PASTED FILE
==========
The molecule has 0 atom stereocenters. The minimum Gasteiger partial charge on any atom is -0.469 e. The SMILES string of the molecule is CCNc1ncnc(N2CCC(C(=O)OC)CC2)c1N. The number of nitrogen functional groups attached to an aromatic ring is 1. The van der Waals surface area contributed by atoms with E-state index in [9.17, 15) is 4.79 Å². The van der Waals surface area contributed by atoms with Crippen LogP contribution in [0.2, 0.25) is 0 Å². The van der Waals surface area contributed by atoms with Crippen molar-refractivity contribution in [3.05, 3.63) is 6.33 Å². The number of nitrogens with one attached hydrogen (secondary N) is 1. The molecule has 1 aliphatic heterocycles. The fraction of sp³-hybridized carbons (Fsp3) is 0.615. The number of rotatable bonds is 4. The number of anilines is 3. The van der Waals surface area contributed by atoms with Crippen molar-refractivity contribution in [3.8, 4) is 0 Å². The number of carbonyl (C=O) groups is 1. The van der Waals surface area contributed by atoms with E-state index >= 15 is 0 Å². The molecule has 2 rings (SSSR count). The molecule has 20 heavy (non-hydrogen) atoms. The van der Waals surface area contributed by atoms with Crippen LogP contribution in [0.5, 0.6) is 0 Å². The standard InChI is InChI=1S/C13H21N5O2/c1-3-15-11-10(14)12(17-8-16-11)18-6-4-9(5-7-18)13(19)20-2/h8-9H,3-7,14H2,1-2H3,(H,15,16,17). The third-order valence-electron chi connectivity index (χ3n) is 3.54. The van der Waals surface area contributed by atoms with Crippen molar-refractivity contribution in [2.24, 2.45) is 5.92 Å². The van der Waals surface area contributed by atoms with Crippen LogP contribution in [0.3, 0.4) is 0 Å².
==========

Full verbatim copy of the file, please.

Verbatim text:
The molecule has 0 atom stereocenters. The minimum Gasteiger partial charge on any atom is -0.469 e. The SMILES string of the molecule is CCNc1ncnc(N2CCC(C(=O)OC)CC2)c1N. The number of nitrogen functional groups attached to an aromatic ring is 1. The van der Waals surface area contributed by atoms with E-state index in [9.17, 15) is 4.79 Å². The van der Waals surface area contributed by atoms with Crippen LogP contribution in [0.2, 0.25) is 0 Å². The van der Waals surface area contributed by atoms with Crippen molar-refractivity contribution in [3.05, 3.63) is 6.33 Å². The number of nitrogens with one attached hydrogen (secondary N) is 1. The molecule has 1 aliphatic heterocycles. The fraction of sp³-hybridized carbons (Fsp3) is 0.615. The number of rotatable bonds is 4. The number of anilines is 3. The van der Waals surface area contributed by atoms with Crippen molar-refractivity contribution in [3.8, 4) is 0 Å². The number of carbonyl (C=O) groups is 1. The van der Waals surface area contributed by atoms with E-state index >= 15 is 0 Å². The molecule has 2 rings (SSSR count). The molecule has 20 heavy (non-hydrogen) atoms. The van der Waals surface area contributed by atoms with Crippen LogP contribution in [0.5, 0.6) is 0 Å². The standard InChI is InChI=1S/C13H21N5O2/c1-3-15-11-10(14)12(17-8-16-11)18-6-4-9(5-7-18)13(19)20-2/h8-9H,3-7,14H2,1-2H3,(H,15,16,17). The third-order valence-electron chi connectivity index (χ3n) is 3.54. The van der Waals surface area contributed by atoms with Crippen molar-refractivity contribution in [2.24, 2.45) is 5.92 Å². The van der Waals surface area contributed by atoms with Crippen LogP contribution in [0.3, 0.4) is 0 Å².